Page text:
Pink My Ass

January 15, 2008

Jaipur was founded in 1727 by the astronomer king Sawai Jai Singh. Much of the city is constructed of pink stucco meant to look like the classic Mughal red sandstone although, in reality, it more closely resembles a light peach with ornate brown trimmings. It's said that the city was repainted pink during Prince Albert's 1876 visit to reduce the glare of the desert and that the prince was so pleased, the city continued to do so, thus earning its famous sobriquet: "The Pink City".

The Pink City has a completely different look and feel than Delhi in the north. Being in the state of Rajasthan which is largely desert, the climate is drier with cool winds that blow through the city at night. There is a more pronounced Mughal feel to the architecture and the colors of the city are the light pastels of the desert. Brightly painted elephants and camels roam through the city pulling wooden carts or transporting passengers decorated with elaborate jewelry and noserings. At night over the city, Rajasthani drums drift across the breeze accompanied with joyful singing and puppet shows.

Having been subject to the whims of our young guide, Jean and I were resolved to have a better idea of what we wanted to see our second day in Jaipur. We drove past Albert Hall in the rather wilted and disappointing Ram Niwas gardens and, fending off further suggestions, continued to the City Palace. A relatively recent collection of courtyards, gardens, and buildings, the palace also had several good museums showing a history of Rajasthani dress, textiles, and weaponry. One building of note, the Hawa Mahal or Palace of Winds, includes harem chambers where special screens built into the facade allowed royal women to view the marketplace in the street below without being seen. I found it chilling to see these spaces where women were herded together and confined by such powerful rulers unable to interact with the world around them.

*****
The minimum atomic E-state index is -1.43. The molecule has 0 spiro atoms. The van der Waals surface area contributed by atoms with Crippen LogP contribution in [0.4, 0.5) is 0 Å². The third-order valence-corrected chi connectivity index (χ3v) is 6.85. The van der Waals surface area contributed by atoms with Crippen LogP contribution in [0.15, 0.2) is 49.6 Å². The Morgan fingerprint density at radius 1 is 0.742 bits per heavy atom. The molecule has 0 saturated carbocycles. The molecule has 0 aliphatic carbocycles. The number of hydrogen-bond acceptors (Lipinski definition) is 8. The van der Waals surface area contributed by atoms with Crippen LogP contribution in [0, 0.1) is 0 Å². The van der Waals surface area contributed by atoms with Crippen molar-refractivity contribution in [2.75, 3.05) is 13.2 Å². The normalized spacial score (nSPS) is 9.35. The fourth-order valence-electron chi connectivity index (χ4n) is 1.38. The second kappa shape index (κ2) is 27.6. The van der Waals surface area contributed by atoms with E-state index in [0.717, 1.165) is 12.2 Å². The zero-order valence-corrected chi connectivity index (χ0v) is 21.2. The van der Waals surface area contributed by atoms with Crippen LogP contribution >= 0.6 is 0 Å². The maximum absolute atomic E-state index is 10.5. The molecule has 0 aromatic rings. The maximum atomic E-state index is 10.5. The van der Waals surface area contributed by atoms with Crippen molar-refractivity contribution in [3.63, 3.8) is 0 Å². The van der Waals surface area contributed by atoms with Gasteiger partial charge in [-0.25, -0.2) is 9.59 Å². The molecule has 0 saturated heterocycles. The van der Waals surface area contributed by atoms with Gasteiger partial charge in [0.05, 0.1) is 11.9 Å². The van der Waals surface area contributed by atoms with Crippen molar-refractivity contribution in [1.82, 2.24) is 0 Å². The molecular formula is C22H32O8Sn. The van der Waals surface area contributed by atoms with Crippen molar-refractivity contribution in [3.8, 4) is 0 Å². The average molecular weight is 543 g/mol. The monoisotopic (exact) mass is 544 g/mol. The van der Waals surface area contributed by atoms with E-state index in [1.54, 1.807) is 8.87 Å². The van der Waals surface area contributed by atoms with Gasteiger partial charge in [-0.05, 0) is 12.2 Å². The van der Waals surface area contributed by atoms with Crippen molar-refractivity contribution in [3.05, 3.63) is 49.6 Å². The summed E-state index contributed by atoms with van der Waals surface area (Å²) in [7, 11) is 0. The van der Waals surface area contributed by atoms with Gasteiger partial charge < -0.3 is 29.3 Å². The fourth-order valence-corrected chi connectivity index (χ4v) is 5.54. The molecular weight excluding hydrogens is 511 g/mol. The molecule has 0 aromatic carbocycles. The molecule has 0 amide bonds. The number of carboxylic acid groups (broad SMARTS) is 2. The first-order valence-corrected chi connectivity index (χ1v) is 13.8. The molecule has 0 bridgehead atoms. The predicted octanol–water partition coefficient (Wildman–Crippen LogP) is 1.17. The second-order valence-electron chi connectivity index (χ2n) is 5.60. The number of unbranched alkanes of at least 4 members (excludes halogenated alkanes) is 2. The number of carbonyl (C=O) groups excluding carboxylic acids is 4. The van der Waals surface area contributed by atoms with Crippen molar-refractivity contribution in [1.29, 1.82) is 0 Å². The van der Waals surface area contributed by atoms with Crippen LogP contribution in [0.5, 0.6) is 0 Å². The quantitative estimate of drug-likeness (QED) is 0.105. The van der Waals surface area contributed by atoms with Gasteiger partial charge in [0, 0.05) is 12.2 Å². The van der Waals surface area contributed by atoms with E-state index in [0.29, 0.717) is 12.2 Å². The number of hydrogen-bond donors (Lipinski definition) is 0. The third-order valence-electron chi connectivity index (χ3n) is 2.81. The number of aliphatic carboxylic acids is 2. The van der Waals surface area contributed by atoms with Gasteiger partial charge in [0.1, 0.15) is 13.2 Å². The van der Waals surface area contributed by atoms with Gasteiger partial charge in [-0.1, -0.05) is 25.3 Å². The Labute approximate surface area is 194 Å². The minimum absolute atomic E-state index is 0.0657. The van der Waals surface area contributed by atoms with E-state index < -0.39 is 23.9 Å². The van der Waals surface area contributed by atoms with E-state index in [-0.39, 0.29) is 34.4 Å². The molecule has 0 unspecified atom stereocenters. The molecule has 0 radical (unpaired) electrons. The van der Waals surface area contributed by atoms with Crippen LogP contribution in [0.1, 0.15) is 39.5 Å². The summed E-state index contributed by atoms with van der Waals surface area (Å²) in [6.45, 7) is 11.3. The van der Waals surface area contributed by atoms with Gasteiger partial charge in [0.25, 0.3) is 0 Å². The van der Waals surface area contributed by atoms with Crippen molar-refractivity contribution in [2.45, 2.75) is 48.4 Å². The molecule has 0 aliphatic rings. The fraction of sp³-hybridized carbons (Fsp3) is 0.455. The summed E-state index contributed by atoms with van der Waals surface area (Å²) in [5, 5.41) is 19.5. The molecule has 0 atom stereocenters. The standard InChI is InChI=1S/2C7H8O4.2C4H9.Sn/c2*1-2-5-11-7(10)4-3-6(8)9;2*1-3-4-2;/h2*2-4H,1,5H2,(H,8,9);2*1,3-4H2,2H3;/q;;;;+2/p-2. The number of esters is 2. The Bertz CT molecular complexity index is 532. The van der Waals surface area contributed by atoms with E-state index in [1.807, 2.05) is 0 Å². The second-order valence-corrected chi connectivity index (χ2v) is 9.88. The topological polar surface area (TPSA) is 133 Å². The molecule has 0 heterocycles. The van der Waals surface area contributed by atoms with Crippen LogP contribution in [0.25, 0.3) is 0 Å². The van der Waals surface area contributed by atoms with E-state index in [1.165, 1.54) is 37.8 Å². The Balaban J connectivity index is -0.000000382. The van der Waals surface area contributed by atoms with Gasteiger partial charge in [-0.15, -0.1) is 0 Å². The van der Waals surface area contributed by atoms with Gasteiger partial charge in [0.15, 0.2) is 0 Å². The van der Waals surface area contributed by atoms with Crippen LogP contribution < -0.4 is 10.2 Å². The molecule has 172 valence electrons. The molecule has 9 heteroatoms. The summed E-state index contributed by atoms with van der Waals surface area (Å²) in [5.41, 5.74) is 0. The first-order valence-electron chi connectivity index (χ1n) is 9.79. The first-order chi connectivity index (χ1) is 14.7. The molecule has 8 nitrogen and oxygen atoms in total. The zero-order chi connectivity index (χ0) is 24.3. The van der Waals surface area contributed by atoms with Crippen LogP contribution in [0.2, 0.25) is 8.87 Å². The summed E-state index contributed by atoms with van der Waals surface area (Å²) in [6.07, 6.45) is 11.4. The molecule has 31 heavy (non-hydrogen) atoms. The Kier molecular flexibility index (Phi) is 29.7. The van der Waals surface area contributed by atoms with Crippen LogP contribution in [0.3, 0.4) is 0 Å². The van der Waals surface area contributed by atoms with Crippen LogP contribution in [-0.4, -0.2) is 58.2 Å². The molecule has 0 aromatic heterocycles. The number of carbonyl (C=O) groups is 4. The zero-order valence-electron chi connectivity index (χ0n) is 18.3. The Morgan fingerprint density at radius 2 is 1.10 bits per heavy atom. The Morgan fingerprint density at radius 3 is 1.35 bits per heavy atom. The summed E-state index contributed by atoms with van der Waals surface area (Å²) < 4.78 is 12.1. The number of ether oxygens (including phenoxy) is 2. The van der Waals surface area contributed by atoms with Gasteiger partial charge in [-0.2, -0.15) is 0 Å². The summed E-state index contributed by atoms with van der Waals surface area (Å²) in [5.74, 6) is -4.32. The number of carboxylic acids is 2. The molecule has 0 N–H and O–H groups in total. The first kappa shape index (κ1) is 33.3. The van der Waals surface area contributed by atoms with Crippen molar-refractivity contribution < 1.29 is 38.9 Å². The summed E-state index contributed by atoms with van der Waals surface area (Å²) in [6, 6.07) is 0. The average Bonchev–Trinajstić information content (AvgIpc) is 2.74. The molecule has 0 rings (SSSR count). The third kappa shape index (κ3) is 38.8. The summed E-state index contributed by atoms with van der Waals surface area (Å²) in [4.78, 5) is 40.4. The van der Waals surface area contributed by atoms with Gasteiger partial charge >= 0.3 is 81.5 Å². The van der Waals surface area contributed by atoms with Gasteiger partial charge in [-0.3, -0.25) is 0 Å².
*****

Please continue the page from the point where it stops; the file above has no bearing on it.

We left our guide to walk around the bazaars and shop for a while walking up and down the streets constantly bombarded by offers and requests to just look around without (of course) any pressure to buy. It was here that I first noticed that I couldn't stand still for even thirty seconds without someone approaching me to talk. The conversations usually started the same way. People standing in storefronts would look me up and down gauging how lost I looked and then ask me where I was from followed with questions about America. Then they would try to be of service hoping to pick up a tourist commission or a few easy rupees. I couldn't be rude to anyone, but slowly my sense of privacy and personal space began to erode.

After a dinner of Dal Peshwari -- yellow lentils cooked Punjabi style garnished with clarified butter -- our guides suggested taking us to Chowki Dhani, a recreated Rajasthani village on the outskirts of the city that I had read about. Questioning the authenticity of the place, I had my doubts, but our guide insisted that he had been there "thousands of times" and that it was one of the best places to go in Jaipur. Considering that local nightlife consists almost solely of going to the cinema to watch Hindi movies, we were hardly in a position to decline.